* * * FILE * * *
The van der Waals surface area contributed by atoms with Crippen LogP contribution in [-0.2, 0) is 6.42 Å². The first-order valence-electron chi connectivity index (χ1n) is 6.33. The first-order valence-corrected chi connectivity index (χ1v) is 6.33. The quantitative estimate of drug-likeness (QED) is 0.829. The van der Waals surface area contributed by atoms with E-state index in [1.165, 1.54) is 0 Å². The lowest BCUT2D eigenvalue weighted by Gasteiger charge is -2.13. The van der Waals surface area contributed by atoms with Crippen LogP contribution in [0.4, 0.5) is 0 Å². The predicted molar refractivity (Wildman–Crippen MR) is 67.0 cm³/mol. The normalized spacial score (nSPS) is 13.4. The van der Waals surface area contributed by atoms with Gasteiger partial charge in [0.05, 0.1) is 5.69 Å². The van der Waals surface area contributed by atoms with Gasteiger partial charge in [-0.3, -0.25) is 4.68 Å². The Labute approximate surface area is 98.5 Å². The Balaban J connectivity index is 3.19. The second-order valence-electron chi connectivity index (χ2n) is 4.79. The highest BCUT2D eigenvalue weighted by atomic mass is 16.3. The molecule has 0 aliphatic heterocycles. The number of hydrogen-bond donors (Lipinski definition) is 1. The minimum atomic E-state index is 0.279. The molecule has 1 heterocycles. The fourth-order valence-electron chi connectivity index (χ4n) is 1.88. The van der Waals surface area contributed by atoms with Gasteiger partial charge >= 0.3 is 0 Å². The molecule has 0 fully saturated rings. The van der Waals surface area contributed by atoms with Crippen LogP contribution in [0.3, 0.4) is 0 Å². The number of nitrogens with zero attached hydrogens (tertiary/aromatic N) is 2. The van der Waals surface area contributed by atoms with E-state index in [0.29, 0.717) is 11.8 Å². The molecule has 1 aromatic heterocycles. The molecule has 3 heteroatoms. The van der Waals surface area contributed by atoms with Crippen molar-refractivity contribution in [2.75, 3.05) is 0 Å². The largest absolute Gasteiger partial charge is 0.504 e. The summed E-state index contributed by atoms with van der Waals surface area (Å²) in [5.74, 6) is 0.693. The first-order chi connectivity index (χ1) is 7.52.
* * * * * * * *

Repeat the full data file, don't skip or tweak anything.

The van der Waals surface area contributed by atoms with Crippen LogP contribution in [-0.2, 0) is 6.42 Å². The first-order valence-electron chi connectivity index (χ1n) is 6.33. The first-order valence-corrected chi connectivity index (χ1v) is 6.33. The quantitative estimate of drug-likeness (QED) is 0.829. The van der Waals surface area contributed by atoms with E-state index in [1.165, 1.54) is 0 Å². The lowest BCUT2D eigenvalue weighted by Gasteiger charge is -2.13. The van der Waals surface area contributed by atoms with Crippen LogP contribution in [0.4, 0.5) is 0 Å². The predicted molar refractivity (Wildman–Crippen MR) is 67.0 cm³/mol. The normalized spacial score (nSPS) is 13.4. The van der Waals surface area contributed by atoms with Gasteiger partial charge in [0.05, 0.1) is 5.69 Å². The van der Waals surface area contributed by atoms with Gasteiger partial charge in [-0.3, -0.25) is 4.68 Å². The Labute approximate surface area is 98.5 Å². The Balaban J connectivity index is 3.19. The second-order valence-electron chi connectivity index (χ2n) is 4.79. The highest BCUT2D eigenvalue weighted by atomic mass is 16.3. The molecule has 0 aliphatic heterocycles. The number of hydrogen-bond donors (Lipinski definition) is 1. The minimum atomic E-state index is 0.279. The molecule has 1 heterocycles. The fourth-order valence-electron chi connectivity index (χ4n) is 1.88. The van der Waals surface area contributed by atoms with Gasteiger partial charge >= 0.3 is 0 Å². The molecule has 0 fully saturated rings. The van der Waals surface area contributed by atoms with Crippen LogP contribution in [0.3, 0.4) is 0 Å². The number of nitrogens with zero attached hydrogens (tertiary/aromatic N) is 2. The van der Waals surface area contributed by atoms with E-state index in [0.29, 0.717) is 11.8 Å². The molecule has 1 aromatic heterocycles. The molecule has 3 heteroatoms. The van der Waals surface area contributed by atoms with Crippen molar-refractivity contribution in [2.75, 3.05) is 0 Å². The largest absolute Gasteiger partial charge is 0.504 e. The summed E-state index contributed by atoms with van der Waals surface area (Å²) in [5.74, 6) is 0.693. The first-order chi connectivity index (χ1) is 7.52.